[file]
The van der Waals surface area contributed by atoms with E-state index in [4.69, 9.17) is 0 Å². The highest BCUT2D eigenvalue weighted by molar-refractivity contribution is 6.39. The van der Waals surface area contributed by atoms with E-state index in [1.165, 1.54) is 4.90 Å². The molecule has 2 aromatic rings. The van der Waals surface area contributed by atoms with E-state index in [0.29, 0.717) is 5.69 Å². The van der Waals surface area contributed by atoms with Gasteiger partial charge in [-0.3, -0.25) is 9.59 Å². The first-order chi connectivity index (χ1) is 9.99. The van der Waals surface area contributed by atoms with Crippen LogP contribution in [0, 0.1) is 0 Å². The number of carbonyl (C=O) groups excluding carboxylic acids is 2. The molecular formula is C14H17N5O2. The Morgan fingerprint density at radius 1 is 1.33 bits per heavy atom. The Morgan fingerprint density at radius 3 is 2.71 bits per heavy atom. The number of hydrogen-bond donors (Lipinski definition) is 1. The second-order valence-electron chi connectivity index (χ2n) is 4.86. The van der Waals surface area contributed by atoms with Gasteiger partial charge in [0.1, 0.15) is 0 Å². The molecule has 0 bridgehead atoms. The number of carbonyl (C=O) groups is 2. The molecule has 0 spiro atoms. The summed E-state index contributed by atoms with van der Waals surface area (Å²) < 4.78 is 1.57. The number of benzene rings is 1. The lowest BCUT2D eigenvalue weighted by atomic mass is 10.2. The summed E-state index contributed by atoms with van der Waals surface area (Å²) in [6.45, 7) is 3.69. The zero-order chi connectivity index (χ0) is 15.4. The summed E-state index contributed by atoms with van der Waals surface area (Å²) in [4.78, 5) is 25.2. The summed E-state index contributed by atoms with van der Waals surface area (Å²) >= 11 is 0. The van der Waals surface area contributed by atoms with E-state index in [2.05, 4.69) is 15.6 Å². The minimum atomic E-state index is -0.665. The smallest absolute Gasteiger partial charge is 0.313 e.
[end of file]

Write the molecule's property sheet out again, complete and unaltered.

The van der Waals surface area contributed by atoms with E-state index in [4.69, 9.17) is 0 Å². The highest BCUT2D eigenvalue weighted by molar-refractivity contribution is 6.39. The van der Waals surface area contributed by atoms with E-state index in [1.165, 1.54) is 4.90 Å². The molecule has 2 aromatic rings. The van der Waals surface area contributed by atoms with E-state index in [0.29, 0.717) is 5.69 Å². The van der Waals surface area contributed by atoms with Gasteiger partial charge in [-0.3, -0.25) is 9.59 Å². The first-order chi connectivity index (χ1) is 9.99. The van der Waals surface area contributed by atoms with Crippen LogP contribution in [0, 0.1) is 0 Å². The number of carbonyl (C=O) groups excluding carboxylic acids is 2. The molecular formula is C14H17N5O2. The Morgan fingerprint density at radius 1 is 1.33 bits per heavy atom. The Morgan fingerprint density at radius 3 is 2.71 bits per heavy atom. The number of hydrogen-bond donors (Lipinski definition) is 1. The second-order valence-electron chi connectivity index (χ2n) is 4.86. The van der Waals surface area contributed by atoms with Gasteiger partial charge in [0.1, 0.15) is 0 Å². The molecule has 0 bridgehead atoms. The number of carbonyl (C=O) groups is 2. The molecule has 0 spiro atoms. The summed E-state index contributed by atoms with van der Waals surface area (Å²) < 4.78 is 1.57. The number of benzene rings is 1. The lowest BCUT2D eigenvalue weighted by atomic mass is 10.2. The summed E-state index contributed by atoms with van der Waals surface area (Å²) in [6.45, 7) is 3.69. The zero-order chi connectivity index (χ0) is 15.4. The summed E-state index contributed by atoms with van der Waals surface area (Å²) in [4.78, 5) is 25.2. The summed E-state index contributed by atoms with van der Waals surface area (Å²) >= 11 is 0. The van der Waals surface area contributed by atoms with E-state index in [2.05, 4.69) is 15.6 Å². The minimum atomic E-state index is -0.665. The smallest absolute Gasteiger partial charge is 0.313 e.